A FORMER Life Guard in the Household Cavalry has shared his incredible story of how he served just metres away from the Queen on her coronation day almost 70 years ago.

Raymond Gribble, who lives in the Underwood area of Newport, was just 19 when he served as a horseback Life Guard as the 25-year-old Elizabeth II was coronated on June 2, 1953.

Adding to his impressive accolades, Mr Gribble, now aged 89, was one of just four to be chosen to ride in front of the Queen at her very first Trooping of the Colour.

Mr Gribble, originally from Bridgend, is the last surviving Life Guard to have served on horseback at the coronation.

South Wales Argus: Raymond Gribble in his full uniform. Raymond Gribble in his full uniform.

The Argus visited Mr Gribble to find out more about his time as a Life Guard.

“I remember it was pouring down with rain on coronation day,” he said.

“We came out of the palace and people were screaming and shouting – nobody had thought there would be so many people there.

“We were standing outside Westminster Abbey for about four hours – soaking – we had to empty our boots once it was done.

“We were preparing for weeks ahead of the coronation and the horses behaved terribly on the day.

“They’d have us getting up at 3am for rehearsals because the streets were empty which helped us practise.”

South Wales Argus: Top picture: Mr Gribble (second right) at the Queen's coronation in 1953. Top picture: Mr Gribble (second right) at the Queen's coronation in 1953.

Mr Gribble, who joined the Household Cavalry as a fresh-faced 17-year-old in 1950, was also part of the funeral procession for the Queen’s father King George VI, who had died in February 1952.

“We were a few paces back from King George VI’s coffin,” he said.

“It was a dark day, and it was freezing cold.”

Yet despite being within touching distance of royalty, Mr Gribble confessed that his time as a Life Guard at Knightsbridge Barracks was far from glamourous.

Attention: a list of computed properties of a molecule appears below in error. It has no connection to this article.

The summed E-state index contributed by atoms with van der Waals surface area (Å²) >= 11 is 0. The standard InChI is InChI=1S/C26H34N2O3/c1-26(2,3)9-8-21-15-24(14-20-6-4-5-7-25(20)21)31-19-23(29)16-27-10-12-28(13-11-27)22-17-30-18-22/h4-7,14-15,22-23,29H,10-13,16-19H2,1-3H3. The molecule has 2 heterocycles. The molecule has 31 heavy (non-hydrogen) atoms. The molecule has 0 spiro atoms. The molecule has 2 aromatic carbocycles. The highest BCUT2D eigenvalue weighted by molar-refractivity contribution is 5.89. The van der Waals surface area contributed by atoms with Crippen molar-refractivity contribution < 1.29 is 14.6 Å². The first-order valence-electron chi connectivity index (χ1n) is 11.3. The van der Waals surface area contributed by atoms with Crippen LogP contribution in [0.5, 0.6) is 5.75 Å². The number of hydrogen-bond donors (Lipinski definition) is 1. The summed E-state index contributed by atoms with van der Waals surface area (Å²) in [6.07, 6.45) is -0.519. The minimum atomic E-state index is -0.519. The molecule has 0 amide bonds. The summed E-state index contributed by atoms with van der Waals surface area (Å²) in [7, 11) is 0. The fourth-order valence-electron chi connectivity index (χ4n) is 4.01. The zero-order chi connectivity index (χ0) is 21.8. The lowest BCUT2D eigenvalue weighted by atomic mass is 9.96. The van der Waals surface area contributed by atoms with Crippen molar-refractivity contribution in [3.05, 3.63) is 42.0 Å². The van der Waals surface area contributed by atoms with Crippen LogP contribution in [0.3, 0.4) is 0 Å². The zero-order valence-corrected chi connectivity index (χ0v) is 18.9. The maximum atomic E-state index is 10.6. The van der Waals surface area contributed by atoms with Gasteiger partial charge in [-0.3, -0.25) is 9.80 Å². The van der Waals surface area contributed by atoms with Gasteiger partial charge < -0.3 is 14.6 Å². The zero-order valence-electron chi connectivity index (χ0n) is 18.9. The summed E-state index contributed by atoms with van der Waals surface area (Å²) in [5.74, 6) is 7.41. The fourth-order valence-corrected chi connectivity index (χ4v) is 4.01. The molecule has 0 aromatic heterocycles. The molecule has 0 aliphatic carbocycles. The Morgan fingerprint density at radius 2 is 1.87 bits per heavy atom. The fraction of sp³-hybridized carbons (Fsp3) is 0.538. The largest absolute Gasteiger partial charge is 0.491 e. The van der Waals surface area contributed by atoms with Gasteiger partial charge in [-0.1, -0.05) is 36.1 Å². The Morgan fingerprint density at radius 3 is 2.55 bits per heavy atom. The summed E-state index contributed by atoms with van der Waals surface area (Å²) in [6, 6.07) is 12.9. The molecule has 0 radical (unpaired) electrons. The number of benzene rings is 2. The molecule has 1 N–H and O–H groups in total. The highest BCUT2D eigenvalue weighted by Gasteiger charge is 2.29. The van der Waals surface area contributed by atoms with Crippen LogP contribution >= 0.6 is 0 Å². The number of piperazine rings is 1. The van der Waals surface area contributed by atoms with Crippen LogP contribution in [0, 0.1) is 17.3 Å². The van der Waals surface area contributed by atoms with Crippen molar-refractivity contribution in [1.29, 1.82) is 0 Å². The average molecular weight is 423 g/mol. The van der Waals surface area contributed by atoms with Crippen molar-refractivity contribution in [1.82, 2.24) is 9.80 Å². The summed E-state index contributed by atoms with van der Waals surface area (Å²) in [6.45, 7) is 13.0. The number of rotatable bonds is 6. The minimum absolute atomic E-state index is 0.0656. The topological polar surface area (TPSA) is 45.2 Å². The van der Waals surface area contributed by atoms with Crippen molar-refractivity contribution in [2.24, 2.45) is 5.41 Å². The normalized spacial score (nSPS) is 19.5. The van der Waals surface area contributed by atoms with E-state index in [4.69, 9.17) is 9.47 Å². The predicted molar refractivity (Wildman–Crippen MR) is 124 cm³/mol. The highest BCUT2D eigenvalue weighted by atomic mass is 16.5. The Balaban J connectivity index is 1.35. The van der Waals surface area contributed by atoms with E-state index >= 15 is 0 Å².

“They used to work you hard,” Mr Gribble added.

“We used to get up at 6am every weekday – Sunday was a lie-in when they’d get us up at 7am. The Queen never visited the barracks.

“Everyone always did something different with their day and you’d have to look at the board to find out what it was you’d be doing that day.

South Wales Argus: Class photo: The full Household Cavalry. Class photo: The full Household Cavalry.

“I remember one time we had travelled up to Edinburgh on the train and we had to sleep on hay.

“It was tough, but we had some laughs.

“I’d also never had any experience with horses before I joined up – it took some time to get used to them, especially trying to mount them. But some of them would kick you – in fact, one of them actually bit me!”

Mr Gribble, who turns 90 next month, left the Household Cavalry in 1955, but said he’d stayed in touch with others who he had served with for many more years to come.

“It was a hell of a life, a great life,” he said.

“You don’t make friends like that these days. For about 30 years we all continued to meet up for the Trooping of the Colour.

South Wales Argus: Lifelong friends: The Household Cavalry would meet up for many years to come.Lifelong friends: The Household Cavalry would meet up for many years to come.

“I went out to visit my best friend Jim, who had moved out to Australia.”

In the years after Mr Gribble left the Household Cavalry, he returned to Wales to work as a policeman before taking up a job at Llanwern Steelworks.

Asked if he would be celebrating the upcoming Platinum Jubilee, Mr Gribble said: “Yes, I’ll be watching it of course, but it’ll be different.

“I remember when she and her sister were both young girls – I think she’s an amazing person.”

The Queen's platium jubilee will be marked with a four-day weekend of celebrations next month.